Last time I told you how some well-meaning people in my church thought I’d accepted Christ as my savior. The pastor baptized me, not realizing I was clueless about my need for salvation.
After the worst five years of my life, I absolutely had to do something. By this time I understood the gospel. The question was, had I accepted it? Received salvation? I realized that if I hadn’t been saved back in the fourth grade, I would need to admit it to the church, and get baptized again. Everyone would know I’d been wrong. How embarrassing.
When I was a high school freshman, our church hired a new youth minister. This young man had the very approachable nickname “Scooter.” He preached one Sunday evening and told his own story about how he came to receive salvation. To my jaw-dropping astonishment, he had also been prematurely baptized when he was just a kid, and spent some years faking it.
Wait… I’m not the only goofball on the planet to make such a spectacular blunder?
Finally… all alone in my room, I mentally reviewed God’s plan of salvation*. I still remember every word of my big, dramatic prayer for salvation:
All the weight of guilt and fear I’d been lugging around for five years fell away. Peace and security flowed over me, through me.
The next Sunday, I marched to the front of the church as soon as the sermon ended. Later, the new pastor counseled with me. I got baptized. Again.
That was ages ago, but I’ve never forgotten those wretched years.
Recently, memories of that sweet Sunday School teacher came back to me. By now, she must have been in heaven for decades. I got to thinking: From her heavenly perspective, does she know she accidentally influenced me to get fake-baptized? I hope God didn’t tell her. If he did, I hope she doesn’t feel bad about that…
But then something else occurred to me. God is in control. Everything, even the unpleasant stuff, happens for a reason.
So what good could come out of those years I spent bluffing, hiding my fear?
I don’t claim to know all of God’s mind, but I do know I needed to learn not to bluff.
So God allowed it.
And I learned my lesson.
I believe that if Mrs. C. does remember me, and if she knows I wandered around for years miserably faking faith, then that knowledge doesn’t cause her distress. Because she also understands the purpose and knows the outcome.
Thanks, Mrs. C.!
And thank you for reading.
* Earlier, I wrote a more in-depth essay about the nature of salvation. You can find it here if you’re interested.
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What a wonderful post! I remember being encouraged to be “saved” when I was a kid. Not long after that, I had questions for my Sunday school teacher. Because the questions could only be answered based on faith and not evidence I was crestfallen that I’d signed up for something I couldn’t prove was correct. I was told: “We don’t ask those kinds of questions, that’s just the way it is and no be quiet and we’ll move on to the lesson.” I think I was nine or ten and I never went back to church after that. I guess I was a scientist at heart, even back then.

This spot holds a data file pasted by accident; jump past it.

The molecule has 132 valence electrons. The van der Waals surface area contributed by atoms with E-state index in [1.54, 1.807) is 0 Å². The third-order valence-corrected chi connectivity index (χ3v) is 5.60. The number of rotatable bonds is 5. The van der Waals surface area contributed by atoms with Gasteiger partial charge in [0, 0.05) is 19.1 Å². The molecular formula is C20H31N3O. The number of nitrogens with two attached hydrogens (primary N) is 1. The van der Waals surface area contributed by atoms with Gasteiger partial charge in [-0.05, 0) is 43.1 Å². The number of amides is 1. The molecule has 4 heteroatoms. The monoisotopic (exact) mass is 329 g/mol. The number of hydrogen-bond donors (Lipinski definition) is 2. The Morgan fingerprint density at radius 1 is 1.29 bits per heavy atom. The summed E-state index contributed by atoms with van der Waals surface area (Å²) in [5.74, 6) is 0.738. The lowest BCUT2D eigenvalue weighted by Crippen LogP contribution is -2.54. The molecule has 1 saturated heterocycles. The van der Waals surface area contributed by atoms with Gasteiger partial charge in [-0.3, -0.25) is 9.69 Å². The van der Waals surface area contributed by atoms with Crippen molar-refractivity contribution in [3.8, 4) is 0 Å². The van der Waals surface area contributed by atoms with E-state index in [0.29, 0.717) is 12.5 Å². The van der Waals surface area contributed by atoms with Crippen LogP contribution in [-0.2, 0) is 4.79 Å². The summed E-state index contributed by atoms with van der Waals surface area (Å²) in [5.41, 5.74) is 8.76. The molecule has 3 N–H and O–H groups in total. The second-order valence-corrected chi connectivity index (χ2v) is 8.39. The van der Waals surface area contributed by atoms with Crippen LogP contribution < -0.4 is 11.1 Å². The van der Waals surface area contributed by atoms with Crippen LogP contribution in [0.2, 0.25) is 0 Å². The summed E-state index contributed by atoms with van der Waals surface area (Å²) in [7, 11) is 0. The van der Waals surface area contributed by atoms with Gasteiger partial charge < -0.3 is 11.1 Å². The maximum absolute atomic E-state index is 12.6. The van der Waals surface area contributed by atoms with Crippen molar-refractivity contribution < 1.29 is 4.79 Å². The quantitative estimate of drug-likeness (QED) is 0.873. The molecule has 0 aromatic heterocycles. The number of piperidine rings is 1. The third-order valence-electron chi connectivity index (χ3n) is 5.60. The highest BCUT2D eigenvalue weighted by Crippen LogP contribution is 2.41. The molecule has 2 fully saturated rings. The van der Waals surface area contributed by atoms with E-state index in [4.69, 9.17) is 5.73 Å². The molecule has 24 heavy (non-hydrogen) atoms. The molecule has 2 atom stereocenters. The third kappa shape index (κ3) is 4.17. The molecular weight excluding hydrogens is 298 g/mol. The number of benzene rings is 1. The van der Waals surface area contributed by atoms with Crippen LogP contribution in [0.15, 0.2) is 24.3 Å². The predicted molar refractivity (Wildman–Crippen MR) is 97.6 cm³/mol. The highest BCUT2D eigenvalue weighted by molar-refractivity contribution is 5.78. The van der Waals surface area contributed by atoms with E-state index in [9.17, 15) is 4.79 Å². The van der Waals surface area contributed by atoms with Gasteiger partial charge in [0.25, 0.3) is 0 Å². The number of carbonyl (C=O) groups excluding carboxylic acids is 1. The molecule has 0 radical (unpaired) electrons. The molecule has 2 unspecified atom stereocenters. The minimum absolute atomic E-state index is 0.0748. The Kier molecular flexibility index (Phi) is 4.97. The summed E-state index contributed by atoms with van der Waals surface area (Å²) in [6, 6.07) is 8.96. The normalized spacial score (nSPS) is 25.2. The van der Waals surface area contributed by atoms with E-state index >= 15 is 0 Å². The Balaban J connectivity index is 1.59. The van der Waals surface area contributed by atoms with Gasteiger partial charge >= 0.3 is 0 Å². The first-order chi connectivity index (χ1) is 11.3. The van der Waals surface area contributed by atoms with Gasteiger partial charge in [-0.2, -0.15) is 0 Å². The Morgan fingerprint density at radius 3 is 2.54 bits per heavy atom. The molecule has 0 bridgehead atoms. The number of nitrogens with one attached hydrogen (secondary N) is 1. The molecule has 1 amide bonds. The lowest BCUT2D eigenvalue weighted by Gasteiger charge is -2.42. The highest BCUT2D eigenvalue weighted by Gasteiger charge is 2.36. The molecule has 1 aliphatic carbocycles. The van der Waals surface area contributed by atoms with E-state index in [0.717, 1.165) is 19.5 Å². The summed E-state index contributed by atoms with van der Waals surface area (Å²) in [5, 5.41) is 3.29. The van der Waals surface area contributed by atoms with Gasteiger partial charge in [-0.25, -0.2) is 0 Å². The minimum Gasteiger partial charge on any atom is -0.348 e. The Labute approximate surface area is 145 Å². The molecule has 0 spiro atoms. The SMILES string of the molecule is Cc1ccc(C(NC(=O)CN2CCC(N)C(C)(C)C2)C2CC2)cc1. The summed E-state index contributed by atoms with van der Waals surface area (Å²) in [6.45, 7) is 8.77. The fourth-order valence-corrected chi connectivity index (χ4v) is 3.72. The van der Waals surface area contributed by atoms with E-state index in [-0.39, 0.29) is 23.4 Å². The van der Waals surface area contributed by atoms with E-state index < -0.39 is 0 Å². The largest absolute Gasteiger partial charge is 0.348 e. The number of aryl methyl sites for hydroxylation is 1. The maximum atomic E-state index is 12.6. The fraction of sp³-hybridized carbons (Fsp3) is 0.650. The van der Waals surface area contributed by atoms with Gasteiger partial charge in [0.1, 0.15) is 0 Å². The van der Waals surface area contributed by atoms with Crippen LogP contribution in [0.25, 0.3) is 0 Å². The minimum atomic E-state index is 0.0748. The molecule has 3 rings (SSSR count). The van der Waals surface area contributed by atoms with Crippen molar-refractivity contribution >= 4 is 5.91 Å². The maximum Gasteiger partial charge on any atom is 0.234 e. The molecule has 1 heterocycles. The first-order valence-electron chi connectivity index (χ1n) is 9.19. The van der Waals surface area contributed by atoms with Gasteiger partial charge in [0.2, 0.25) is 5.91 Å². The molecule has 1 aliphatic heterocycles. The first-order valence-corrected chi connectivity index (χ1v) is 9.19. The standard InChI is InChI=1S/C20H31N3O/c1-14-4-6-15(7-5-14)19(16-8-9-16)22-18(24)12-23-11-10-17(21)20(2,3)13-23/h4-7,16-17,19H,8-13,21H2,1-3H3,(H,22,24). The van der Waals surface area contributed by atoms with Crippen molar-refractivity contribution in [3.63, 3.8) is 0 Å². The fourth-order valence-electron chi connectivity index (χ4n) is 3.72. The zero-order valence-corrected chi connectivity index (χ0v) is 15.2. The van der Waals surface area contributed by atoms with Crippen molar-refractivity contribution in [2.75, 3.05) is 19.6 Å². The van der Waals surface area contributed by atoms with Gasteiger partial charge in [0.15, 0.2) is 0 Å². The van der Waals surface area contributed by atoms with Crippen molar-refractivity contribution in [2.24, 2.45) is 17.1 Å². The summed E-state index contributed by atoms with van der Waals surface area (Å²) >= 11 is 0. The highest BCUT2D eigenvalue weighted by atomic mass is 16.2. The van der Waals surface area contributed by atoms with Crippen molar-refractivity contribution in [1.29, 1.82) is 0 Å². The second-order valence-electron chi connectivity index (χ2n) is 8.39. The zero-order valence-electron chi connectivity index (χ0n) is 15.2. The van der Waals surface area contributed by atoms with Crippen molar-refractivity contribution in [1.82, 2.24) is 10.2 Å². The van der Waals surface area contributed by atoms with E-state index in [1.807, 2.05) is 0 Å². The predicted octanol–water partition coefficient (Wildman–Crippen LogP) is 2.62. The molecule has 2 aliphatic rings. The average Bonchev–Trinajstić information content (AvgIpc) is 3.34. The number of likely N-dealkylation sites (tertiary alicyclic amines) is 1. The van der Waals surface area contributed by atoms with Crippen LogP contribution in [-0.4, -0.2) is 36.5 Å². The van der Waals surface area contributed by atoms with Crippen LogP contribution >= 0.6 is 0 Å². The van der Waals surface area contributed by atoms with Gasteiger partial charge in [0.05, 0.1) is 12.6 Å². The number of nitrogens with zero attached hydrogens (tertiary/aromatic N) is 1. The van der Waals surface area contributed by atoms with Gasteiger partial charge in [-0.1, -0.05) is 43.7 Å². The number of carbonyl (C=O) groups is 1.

I am so happy that you have found your way and being re-baptized has given your life more meaning. It must have been horrible to feel like you were living a lie. Thankfully, I never had to do that. We each have our paths to follow and I’m thrilled that you have found yours! ❤️
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Thanks so much for your kind words, Linda! I, too, am a scientist at heart. So we have that in common, along with our amazing sense of humor.
I’m sorry to hear your questions got stonewalled. God actually welcomes questions! In my experience, teachers who shun them are insecure about not having all the answers. I hope you still have those questions. They’re important. And I’d be honored if I can help you find answers to them. (As I keep saying, I’m no expert, but I know people who are much more knowledgeable than I am)
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That is so sweet of you! I’m afraid my questions demand proof and not faith. I think I took after my Dad, much to my Mom’s chagrin. She was a Baptist deaconess and my Dad was an atheist. It was an odd combination, but a good one.